Stories and news from FortisBC

A little less conversation, a little more (climate) action

August 10, 2020

Cow standing on a hill

Let’s just get this out in the open. Times have been rough. Navigating the COVID-19 pandemic has basically felt like building a bridge over (very) troubled water, although simultaneously challenging us to just pause and consider what’s most important to us.

For FortisBC, what’s important are our customers, the communities we operate in, our employees and the environment. The COVID-19 pandemic has challenged us to come up with new ways of doing our work, but we’re proud to say it hasn’t stopped us.

So we’re sharing some good news here at a time when it can be hard to come by – we’ve made some big gains this year towards a lower carbon BC. There’s been a lot of conversation over the years about electrification, renewable energy and the place of natural gas in a lower carbon future. While a good and balanced conversation is important, actions speak louder than words. Anyone can talk the talk, but we’re helping create a lower carbon BC in a manner that’s practical and economic, and we have a lot to show for our progress this year.

Can’t help falling in love with… organic waste

Organic waste

At waste facilities across Canada, organic waste is decomposing and releasing a greenhouse gas called methane into the atmosphere. A greenhouse gas is a gas that traps heat inside our atmosphere instead of letting it escape, thus contributing to climate change. Naturally, we’re trying very hard to reduce greenhouse gas emissions so we’re capturing methane before it releases into the atmosphere, and converting it into an energy called Renewable Natural Gas.

Like its name suggests, Renewable Natural Gas is certified carbon neutral, and derived from renewable sources such as organic or agricultural waste. And the best part is that it mixes seamlessly with conventional natural gas in existing natural gas lines, and we have around 49,000 kilometres of natural gas lines already in place delivering energy throughout BC. So instead of using resources and money to create new green infrastructure, we’re using what we already have to deliver carbon neutral energy to homes and businesses across our province.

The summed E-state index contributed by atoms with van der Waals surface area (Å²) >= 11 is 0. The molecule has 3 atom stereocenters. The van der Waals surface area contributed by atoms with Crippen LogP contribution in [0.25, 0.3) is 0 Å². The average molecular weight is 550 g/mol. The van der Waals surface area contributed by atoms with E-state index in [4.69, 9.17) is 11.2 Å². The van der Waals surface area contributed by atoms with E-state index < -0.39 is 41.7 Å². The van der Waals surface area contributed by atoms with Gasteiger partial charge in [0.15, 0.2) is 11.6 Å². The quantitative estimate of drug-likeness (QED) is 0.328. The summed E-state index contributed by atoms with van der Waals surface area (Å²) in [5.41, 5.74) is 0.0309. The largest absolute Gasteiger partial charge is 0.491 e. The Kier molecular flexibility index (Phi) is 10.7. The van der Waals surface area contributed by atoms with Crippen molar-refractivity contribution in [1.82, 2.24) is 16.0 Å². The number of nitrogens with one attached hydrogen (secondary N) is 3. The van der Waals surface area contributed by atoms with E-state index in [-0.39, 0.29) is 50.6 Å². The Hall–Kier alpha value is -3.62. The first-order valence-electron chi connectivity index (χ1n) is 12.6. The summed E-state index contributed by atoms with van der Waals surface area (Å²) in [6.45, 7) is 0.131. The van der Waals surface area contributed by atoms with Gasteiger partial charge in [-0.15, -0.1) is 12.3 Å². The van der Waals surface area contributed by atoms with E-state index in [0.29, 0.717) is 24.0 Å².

We’ve recently announced some exciting partnerships this year to make this all happen. We announced a brand new project in cooperation with the Capital Regional District in April to use the Hartland Landfill to make Renewable Natural Gas. We’ve also done something no other company in North America has done – partner in a project that converts wood waste to Renewable Natural Gas. REN Energy is building a facility in Fruitvale, BC, that will convert forestry waste into carbon neutral, useable energy and we’ll purchase over a million gigajoules of Renewable Natural Gas from them each year for the next 20 years. A million gigajoules is enough energy to meet the needs of approximately 12,500 BC homes for a year (based on average annual household consumption of 90 gigajoules per year).

Wood waste

Home is where the heart is, and we’re working to tap into all the potential that exists in our province. But there’s only so many landfills and waste facilities available, and that’s why we’re looking at other ways to increase the amount of Renewable Gases in our system. From exploring bringing in Renewable Natural Gas from outside of BC to tapping into the potential of hydrogen, we’re finding more and more ways to “green” our natural gas system.

Climate action is always on our mind

Last year, we announced our 30BY30 target – our goal to reduce our customers’ greenhouse gas emissions by 30 per cent by 2030. It remains one of the single most ambitious emissions reductions targets in the Canadian utility sector, because we understand our responsibility to our environment and we’re doing something about it.

Within this goal was another aim to have 15 per cent of our natural gas supply be from renewable sources by 2030 – a target in line with the goals the BC government laid out in its CleanBC plan.

With the agreements we have in place or in the regulatory process this year, close to five per cent of our natural gas supply will be from renewable sources once they’re all in operation… with 10 years to go. These agreements include partnerships with the City of Vancouver, the Capital Regional District, REN Energy, Tidal Energy in Ontario, Lethbridge Biogas in Alberta and Seabreeze Dairy Farms. We’re not letting this pandemic slow us down, because we know we don’t have any time to waste.

How can you help?

Climate change will require a team effort – we can’t do it alone. We urge municipalities to look at what their landfills or waste facilities are doing today and consider the benefits of partnering with us. Together, we can use our decomposing organic waste to create renewable energy. We’re counting on you.

We need your help. We all have a part to play in advancing a lower carbon future, and there’s a lot you can do. Sure, you may not have a landfill in your backyard (we hope!) but have you taken a look at our rebate programs? We offer a variety of rebates for residential, commercial and industrial customers to help them upgrade to higher efficiency equipment to help you use less natural gas, renewable or otherwise.

Like Elvis said, “a little less conversation, a little more action.”

So I beg of you, let’s put on our blue suede shoes and love our environment tender, because it’s now or never. Let’s work together to solve climate change.

Thank you. Thank you very much.

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